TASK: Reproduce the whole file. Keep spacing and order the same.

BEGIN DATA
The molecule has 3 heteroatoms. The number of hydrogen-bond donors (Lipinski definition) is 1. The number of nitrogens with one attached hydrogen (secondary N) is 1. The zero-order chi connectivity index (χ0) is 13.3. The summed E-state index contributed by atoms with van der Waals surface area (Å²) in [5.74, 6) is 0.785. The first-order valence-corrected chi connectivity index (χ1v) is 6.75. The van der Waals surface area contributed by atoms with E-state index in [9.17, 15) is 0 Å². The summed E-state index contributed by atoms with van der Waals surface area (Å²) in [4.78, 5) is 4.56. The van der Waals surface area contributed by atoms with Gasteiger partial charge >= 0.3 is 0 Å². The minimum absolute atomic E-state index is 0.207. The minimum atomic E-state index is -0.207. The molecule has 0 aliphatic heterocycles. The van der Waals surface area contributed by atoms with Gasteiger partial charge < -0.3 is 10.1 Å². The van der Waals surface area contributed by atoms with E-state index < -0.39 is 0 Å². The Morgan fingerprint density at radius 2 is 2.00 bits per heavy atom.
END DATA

The molecule has 3 heteroatoms. The number of hydrogen-bond donors (Lipinski definition) is 1. The number of nitrogens with one attached hydrogen (secondary N) is 1. The zero-order chi connectivity index (χ0) is 13.3. The summed E-state index contributed by atoms with van der Waals surface area (Å²) in [5.74, 6) is 0.785. The first-order valence-corrected chi connectivity index (χ1v) is 6.75. The van der Waals surface area contributed by atoms with E-state index in [9.17, 15) is 0 Å². The summed E-state index contributed by atoms with van der Waals surface area (Å²) in [4.78, 5) is 4.56. The van der Waals surface area contributed by atoms with Gasteiger partial charge >= 0.3 is 0 Å². The minimum absolute atomic E-state index is 0.207. The minimum atomic E-state index is -0.207. The molecule has 0 aliphatic heterocycles. The van der Waals surface area contributed by atoms with Gasteiger partial charge < -0.3 is 10.1 Å². The van der Waals surface area contributed by atoms with E-state index < -0.39 is 0 Å². The Morgan fingerprint density at radius 2 is 2.00 bits per heavy atom.